Biophilic design might seem like a pretentious name for a simple concept, sticking a few plants in an office, but significant evidence and research suggests carefully planning a workspace or urban area around access to nature has an enormous impact on health, wellbeing, productivity, creativity and the environment.
How biophilic design is integrated into buildings
Biophilic design rests on introducing more natural light and air, and incorporating water and live plants into a space, as well as using materials such as natural wood and stone, and decorating with earth tones like brown, green, and blue. It can even involve animals and fire, although these are understandably more difficult to implement.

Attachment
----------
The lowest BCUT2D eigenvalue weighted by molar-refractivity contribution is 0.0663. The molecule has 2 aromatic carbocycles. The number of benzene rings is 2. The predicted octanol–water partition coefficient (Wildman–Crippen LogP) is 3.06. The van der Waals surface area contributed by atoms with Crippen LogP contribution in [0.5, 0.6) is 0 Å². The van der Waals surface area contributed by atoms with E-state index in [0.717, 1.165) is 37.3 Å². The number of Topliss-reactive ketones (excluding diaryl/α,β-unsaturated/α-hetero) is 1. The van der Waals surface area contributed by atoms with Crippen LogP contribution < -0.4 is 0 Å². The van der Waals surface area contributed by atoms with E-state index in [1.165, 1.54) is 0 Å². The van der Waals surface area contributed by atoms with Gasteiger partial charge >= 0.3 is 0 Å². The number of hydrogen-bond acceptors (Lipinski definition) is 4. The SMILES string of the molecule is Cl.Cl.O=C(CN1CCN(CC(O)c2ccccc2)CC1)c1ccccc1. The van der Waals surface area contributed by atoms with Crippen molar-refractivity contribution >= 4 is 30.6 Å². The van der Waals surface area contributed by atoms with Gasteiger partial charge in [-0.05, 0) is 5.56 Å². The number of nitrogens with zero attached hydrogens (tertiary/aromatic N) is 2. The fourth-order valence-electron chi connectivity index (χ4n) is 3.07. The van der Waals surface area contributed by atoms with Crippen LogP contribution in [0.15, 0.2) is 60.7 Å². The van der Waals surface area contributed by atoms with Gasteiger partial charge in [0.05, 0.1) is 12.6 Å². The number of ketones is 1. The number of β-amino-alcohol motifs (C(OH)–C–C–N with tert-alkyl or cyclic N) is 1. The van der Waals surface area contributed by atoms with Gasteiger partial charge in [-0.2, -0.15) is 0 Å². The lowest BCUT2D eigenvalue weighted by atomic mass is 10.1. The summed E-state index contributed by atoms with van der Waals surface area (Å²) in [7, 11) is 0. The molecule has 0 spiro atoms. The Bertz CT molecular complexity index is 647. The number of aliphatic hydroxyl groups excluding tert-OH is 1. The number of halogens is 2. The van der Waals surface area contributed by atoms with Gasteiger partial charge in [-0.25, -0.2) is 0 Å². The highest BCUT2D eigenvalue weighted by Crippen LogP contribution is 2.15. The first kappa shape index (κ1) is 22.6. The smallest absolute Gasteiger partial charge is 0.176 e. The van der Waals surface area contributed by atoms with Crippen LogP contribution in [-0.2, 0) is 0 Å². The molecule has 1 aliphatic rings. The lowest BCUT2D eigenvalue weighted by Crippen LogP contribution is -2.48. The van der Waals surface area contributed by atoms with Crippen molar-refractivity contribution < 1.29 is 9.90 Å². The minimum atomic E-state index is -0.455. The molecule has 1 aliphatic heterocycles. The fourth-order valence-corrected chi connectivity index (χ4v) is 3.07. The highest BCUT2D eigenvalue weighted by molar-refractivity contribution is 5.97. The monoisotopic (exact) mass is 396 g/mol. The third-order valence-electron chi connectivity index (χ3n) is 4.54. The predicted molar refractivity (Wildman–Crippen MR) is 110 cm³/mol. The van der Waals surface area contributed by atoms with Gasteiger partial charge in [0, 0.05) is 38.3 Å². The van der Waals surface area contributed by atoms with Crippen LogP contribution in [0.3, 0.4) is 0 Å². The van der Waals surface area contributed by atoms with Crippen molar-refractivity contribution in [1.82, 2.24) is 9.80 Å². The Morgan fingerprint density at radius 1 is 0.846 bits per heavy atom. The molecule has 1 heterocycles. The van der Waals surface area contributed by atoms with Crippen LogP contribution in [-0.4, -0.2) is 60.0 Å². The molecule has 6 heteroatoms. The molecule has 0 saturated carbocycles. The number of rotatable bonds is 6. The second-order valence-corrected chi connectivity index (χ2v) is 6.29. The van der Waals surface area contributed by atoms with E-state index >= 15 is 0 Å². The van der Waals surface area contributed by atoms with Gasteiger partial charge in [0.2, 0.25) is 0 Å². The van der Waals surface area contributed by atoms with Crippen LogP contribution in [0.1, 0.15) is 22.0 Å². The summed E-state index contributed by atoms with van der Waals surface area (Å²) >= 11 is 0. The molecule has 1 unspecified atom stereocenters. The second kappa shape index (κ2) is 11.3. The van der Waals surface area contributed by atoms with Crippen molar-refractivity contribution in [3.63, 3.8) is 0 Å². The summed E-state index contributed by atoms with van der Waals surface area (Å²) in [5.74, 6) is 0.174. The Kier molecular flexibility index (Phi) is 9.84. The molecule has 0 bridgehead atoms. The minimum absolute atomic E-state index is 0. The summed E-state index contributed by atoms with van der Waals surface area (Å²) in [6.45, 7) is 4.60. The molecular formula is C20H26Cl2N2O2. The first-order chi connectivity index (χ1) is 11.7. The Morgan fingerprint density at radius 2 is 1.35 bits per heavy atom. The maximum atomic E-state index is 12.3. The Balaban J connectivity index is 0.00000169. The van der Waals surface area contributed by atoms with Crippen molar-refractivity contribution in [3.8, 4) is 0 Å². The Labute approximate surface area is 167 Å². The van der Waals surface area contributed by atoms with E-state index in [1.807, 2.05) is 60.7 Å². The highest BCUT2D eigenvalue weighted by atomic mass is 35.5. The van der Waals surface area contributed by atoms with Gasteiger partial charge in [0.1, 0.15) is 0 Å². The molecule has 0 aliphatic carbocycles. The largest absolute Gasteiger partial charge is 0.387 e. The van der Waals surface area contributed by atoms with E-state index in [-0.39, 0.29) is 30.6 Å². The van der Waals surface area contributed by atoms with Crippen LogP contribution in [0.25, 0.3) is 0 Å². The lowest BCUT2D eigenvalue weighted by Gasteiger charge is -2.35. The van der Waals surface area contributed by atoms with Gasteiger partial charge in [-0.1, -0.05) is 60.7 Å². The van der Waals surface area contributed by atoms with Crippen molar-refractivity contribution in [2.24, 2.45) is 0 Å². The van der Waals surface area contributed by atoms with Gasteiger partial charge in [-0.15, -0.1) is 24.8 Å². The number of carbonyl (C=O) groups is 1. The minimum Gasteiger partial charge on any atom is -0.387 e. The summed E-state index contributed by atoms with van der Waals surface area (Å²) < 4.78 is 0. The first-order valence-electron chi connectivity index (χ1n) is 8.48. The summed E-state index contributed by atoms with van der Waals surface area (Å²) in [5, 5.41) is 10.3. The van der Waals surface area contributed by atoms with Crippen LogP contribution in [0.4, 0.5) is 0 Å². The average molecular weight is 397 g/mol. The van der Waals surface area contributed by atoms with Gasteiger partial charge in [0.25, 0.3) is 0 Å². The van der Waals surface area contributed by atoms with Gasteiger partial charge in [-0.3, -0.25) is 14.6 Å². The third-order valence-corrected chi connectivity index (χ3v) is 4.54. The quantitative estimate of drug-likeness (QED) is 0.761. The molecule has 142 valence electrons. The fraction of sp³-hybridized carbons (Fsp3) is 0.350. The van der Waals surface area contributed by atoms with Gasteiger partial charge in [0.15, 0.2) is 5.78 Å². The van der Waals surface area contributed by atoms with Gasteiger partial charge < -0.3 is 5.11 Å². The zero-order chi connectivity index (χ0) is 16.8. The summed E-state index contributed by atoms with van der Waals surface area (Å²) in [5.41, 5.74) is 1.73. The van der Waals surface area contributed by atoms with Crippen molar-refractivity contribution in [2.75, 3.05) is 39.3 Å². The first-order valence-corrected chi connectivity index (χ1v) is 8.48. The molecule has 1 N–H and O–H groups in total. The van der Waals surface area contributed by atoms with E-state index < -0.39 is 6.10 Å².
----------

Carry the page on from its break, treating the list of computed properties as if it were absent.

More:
Skylights and glass walls can increase light and allow people access to weather, green walls, rooftop gardens and plenty of interior plants increase greenery, and tactile and visual design lets people feel and see natural elements and observe the way they change.
For instance, adding plants, trees, gardens and green roofs to urban environments improves rainwater runoff and act as ‘biofilters’ for carbon dioxide. It also increases biodiversity by encouraging species of insects and birds to return to cities.